The new GB-PC2 model has also been launched on CrowdSupply with a funding target of $45,000. GnuBee PC2 Starter Kit with two anodized aluminum side plates, six threaded brackets and bracket screws, and 24 drive mount screws requires a $249 pledge. However, you may want to spend $10 more to add the power supply, SD card with firmware image, and USB-to-UART adapter cable for the Delux Kit (Early Bird). Shipping is free to the US, but adds $20 to the rest of the world, with delivery planned for December 31, 2017. Further details may be found on GNUBee website.

Hardkernel ODROID-HC1 Home Cloud One Stackable NAS is now available for $49

August 21st, 2017 15 comments

Hardkernel has just launched their ODROID-HC1 stackable NAS system based on a cost-down version of ODROID-XU4 board powered by Samsung Exynos 5422 octa-core Cortex-A15/A7 processor, which as previously expect, you can purchase for $49 on Hardkernel website, or distributors like Ameridroid.

We now have the complete specifications for ODROID-HC1 (Home Cloud One) platform:

  • SoC – Samsung Exynos 5422 octa-core processor with 4x ARM Cortex-A15 @ 2.0 GHz, 4x ARM Cortex-A7 @ 1.4GHz, and Mali-T628 MP6 GPU supporting OpenGL ES 3.0 / 2.0 / 1.1 and OpenCL 1.1 Full profile
  • System Memory – 2GB LPDDR3 RAM PoP @ 750 MHz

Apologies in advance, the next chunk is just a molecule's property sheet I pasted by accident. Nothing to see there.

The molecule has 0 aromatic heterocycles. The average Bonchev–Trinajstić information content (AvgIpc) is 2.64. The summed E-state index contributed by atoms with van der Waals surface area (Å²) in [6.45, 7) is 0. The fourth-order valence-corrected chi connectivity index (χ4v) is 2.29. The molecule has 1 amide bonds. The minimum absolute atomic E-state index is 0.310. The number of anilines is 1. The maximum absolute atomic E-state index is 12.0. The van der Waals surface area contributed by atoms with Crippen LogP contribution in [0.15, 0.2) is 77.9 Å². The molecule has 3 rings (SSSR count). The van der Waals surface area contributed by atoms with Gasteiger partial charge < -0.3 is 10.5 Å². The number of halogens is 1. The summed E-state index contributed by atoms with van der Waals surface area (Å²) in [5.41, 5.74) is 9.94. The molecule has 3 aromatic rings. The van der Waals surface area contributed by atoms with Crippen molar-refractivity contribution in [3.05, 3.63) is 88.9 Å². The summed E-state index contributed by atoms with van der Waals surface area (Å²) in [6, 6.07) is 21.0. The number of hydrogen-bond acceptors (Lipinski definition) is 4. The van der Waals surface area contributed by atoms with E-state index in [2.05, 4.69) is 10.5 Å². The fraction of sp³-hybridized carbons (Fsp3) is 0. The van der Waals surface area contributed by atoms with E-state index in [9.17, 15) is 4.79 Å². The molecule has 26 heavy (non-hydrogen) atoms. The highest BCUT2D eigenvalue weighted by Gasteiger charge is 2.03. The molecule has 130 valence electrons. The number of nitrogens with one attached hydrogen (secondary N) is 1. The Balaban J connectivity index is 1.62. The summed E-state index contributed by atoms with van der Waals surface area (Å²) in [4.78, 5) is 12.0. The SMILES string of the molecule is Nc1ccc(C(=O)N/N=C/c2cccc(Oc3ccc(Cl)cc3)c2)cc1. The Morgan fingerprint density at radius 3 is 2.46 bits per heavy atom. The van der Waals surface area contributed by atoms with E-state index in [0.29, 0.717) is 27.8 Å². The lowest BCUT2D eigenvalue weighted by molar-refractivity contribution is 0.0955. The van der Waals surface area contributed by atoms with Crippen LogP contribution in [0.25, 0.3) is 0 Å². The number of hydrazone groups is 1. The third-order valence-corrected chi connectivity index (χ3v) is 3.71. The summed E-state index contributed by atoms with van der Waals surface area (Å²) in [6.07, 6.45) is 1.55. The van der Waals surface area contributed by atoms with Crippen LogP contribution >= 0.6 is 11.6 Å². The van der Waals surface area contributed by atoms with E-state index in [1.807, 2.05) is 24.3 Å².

• Storage
    • UHS-1 micro SD slot up to 128GB
    • SATA interface via JMicron JMS578 USB 3.0 to SATA bridge chipset capable of achieving ~300 MB/s transfer rates
    • The case supports 2.5″ drives between 7mm and 15mm thick
  • Network Connectivity – 10/100/1000Mbps Ethernet (via USB 3.0)
  • USB – 1x USB 2.0 port
  • Debugging – Serial console header
  • Misc – Power, status, and SATA LEDs;
  • Power Supply
    • 5V via 5.5/2.1mm power barrel (5V/4A power supply recommended)
    • 12V unpopulated header  (currently unused)
    • Backup header for RTC battery
  • Dimensions – 147 x85 x 29 mm (Aluminum case also serving as heatsink)
  • weight – 229 grams

The company provides Ubuntu 16.04.2 with Linux 4.9, and OpenCL support for the board, the same image as ODROID-XU4, but there are also community supported Linux distributions including Debian, DietPi, Arch Liux ARM, OMV, Armbian, and others, which can all be found in the Wiki.

SAMBA File Copy To/From HC1 – Click to Enlarge

Based on Hardkernel’s own tests, you should be able to max out the Gigabit Ethernet bandwidth while transferring a files over SAMBA in either directions. tkaiser, an active member of Armbian, also got a sample, and reported that heat dissipation worked well, and that overall Hardkernel had a done a very good job.

While power consumption of the system is usually 5 to 10 Watts, it may jump to 20 Watts under heavy load with USB devices attached, so a 5V/4A power supply is recommended with the SATA drive only, and 5V/6A if you are also going to connect power hungry devices to the USB 2.0 port. The company plans to manufacture ODROID-HC1 for at least three years (until mid 2020), but expects to continue production long after, as long as parts are available.

$15 Orange Pi Zero Plus Board Released with Allwinner H5 SoC, Gigabit Ethernet, WiFi, and SPI flash

August 12th, 2017 33 comments